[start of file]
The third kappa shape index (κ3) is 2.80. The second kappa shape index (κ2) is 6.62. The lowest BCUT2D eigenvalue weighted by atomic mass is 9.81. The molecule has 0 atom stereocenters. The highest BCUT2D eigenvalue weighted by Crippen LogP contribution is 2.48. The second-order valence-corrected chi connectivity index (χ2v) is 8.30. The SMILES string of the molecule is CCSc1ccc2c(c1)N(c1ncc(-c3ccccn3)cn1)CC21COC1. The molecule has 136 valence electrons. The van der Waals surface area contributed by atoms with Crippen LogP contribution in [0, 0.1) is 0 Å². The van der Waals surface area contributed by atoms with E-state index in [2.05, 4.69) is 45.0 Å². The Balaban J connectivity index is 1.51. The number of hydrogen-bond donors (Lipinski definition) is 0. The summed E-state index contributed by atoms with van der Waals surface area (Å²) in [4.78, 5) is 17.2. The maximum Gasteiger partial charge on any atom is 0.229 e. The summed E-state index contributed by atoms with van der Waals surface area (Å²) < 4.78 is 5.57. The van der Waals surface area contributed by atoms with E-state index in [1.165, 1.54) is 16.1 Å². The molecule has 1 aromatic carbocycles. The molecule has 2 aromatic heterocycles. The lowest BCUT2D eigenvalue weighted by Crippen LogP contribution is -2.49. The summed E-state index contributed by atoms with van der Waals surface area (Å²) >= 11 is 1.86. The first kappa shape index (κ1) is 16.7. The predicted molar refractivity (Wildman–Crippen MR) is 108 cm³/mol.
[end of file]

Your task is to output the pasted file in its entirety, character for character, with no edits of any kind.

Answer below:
The third kappa shape index (κ3) is 2.80. The second kappa shape index (κ2) is 6.62. The lowest BCUT2D eigenvalue weighted by atomic mass is 9.81. The molecule has 0 atom stereocenters. The highest BCUT2D eigenvalue weighted by Crippen LogP contribution is 2.48. The second-order valence-corrected chi connectivity index (χ2v) is 8.30. The SMILES string of the molecule is CCSc1ccc2c(c1)N(c1ncc(-c3ccccn3)cn1)CC21COC1. The molecule has 136 valence electrons. The van der Waals surface area contributed by atoms with Crippen LogP contribution in [0, 0.1) is 0 Å². The van der Waals surface area contributed by atoms with E-state index in [2.05, 4.69) is 45.0 Å². The Balaban J connectivity index is 1.51. The number of hydrogen-bond donors (Lipinski definition) is 0. The summed E-state index contributed by atoms with van der Waals surface area (Å²) in [4.78, 5) is 17.2. The maximum Gasteiger partial charge on any atom is 0.229 e. The summed E-state index contributed by atoms with van der Waals surface area (Å²) < 4.78 is 5.57. The van der Waals surface area contributed by atoms with E-state index in [1.165, 1.54) is 16.1 Å². The molecule has 1 aromatic carbocycles. The molecule has 2 aromatic heterocycles. The lowest BCUT2D eigenvalue weighted by Crippen LogP contribution is -2.49. The summed E-state index contributed by atoms with van der Waals surface area (Å²) >= 11 is 1.86. The first kappa shape index (κ1) is 16.7. The predicted molar refractivity (Wildman–Crippen MR) is 108 cm³/mol.